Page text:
In Jan's career the Friday Drawing Group became an important routine in her life: some of her models were Suzy, Veronica and Yani, who Jan depicted in 1989. In comparison to all of the other models this one seems more reserved, yet wants to model. In Yani there is vitality and audacity, sitting there posing for them, the group who draw on Fridays. Jan sees in her another strong woman, independently minded and naked but with no intention of showing off her attributes, these are secrets - kept only for the right person.


Obviously Jan has produced an extended selection of artworks during her career. Nevertheless in my personal opinion she has to be acknowledged and acclaimed for being a pioneer and an example to many other New Zealand women artists. Jan is someone who has always worked hard to demonstrate her abilities, beliefs and capacity to the prevaling society which has become increasingly won over to her viewpoint as her career has progressed.

Friday, July 9, 2010

Portico di Ottavia (Porticus of Octavia)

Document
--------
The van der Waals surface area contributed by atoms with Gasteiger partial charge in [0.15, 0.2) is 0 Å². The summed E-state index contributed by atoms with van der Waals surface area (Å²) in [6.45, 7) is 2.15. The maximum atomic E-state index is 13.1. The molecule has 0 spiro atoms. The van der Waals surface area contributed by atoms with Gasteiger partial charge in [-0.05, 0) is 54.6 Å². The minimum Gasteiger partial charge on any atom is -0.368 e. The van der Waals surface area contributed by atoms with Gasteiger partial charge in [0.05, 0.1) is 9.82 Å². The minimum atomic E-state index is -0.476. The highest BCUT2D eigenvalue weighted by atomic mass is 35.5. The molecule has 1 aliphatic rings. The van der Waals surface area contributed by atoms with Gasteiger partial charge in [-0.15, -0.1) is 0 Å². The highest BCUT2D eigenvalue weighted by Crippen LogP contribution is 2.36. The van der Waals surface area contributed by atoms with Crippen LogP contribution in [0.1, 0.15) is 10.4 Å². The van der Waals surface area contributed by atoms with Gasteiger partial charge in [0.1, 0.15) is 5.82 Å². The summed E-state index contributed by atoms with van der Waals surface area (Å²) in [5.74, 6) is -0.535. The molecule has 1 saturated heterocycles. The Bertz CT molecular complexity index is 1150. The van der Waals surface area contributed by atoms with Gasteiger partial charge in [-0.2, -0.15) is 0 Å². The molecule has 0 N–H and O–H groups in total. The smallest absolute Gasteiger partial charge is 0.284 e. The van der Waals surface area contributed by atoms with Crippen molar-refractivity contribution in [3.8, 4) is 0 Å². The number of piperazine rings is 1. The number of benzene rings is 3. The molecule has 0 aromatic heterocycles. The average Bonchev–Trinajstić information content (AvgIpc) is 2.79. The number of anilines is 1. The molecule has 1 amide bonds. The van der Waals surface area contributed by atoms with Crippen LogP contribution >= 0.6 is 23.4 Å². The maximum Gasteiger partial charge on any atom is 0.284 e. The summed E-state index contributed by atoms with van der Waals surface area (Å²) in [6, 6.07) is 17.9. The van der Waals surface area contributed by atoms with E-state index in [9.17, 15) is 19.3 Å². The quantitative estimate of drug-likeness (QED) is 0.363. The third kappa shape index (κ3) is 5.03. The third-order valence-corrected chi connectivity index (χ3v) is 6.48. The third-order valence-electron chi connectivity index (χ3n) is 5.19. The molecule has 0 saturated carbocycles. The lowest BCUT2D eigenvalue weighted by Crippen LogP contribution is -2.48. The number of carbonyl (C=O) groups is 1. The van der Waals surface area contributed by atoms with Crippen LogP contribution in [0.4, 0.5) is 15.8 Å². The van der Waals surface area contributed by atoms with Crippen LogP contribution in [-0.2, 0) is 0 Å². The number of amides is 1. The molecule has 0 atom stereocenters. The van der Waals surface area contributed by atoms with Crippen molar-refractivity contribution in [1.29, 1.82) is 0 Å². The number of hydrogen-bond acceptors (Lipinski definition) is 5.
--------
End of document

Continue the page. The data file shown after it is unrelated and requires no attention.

The Porticus of Octavia is in the Sant'Angelo area of Rome. It was constructed on the remains of a building put up by Q. Cecilio Metello Macedonico in 146 A.C by architects Sauro and Batraco between the years 27 and 23 A.C. Augustus commissioned the construction and devoted it to his sister Octavia after whom the Portico was named. It was a double-columned porch of a rectangular form (119 meters wide and 132 meters long) adorned by sculptures and paintings. The portico made an easier access to the Marcello theatre which is situated behind it. The portico served for the theatre as the audience stroll.

Subsequently it was rebuilt by Settimius Severe and then by Caracalla. The remains belong to the Severian restoration and includes the southern entry propylaea with two lines of Corinthian columns. Two columns of the right-hand porch, three of the rear file, a part of the entablature let alone the final arch are rested up to now. 



The Portico is still visible together....as many other Roman ruins has been integrated with the modern construction.


Buona passeggiata!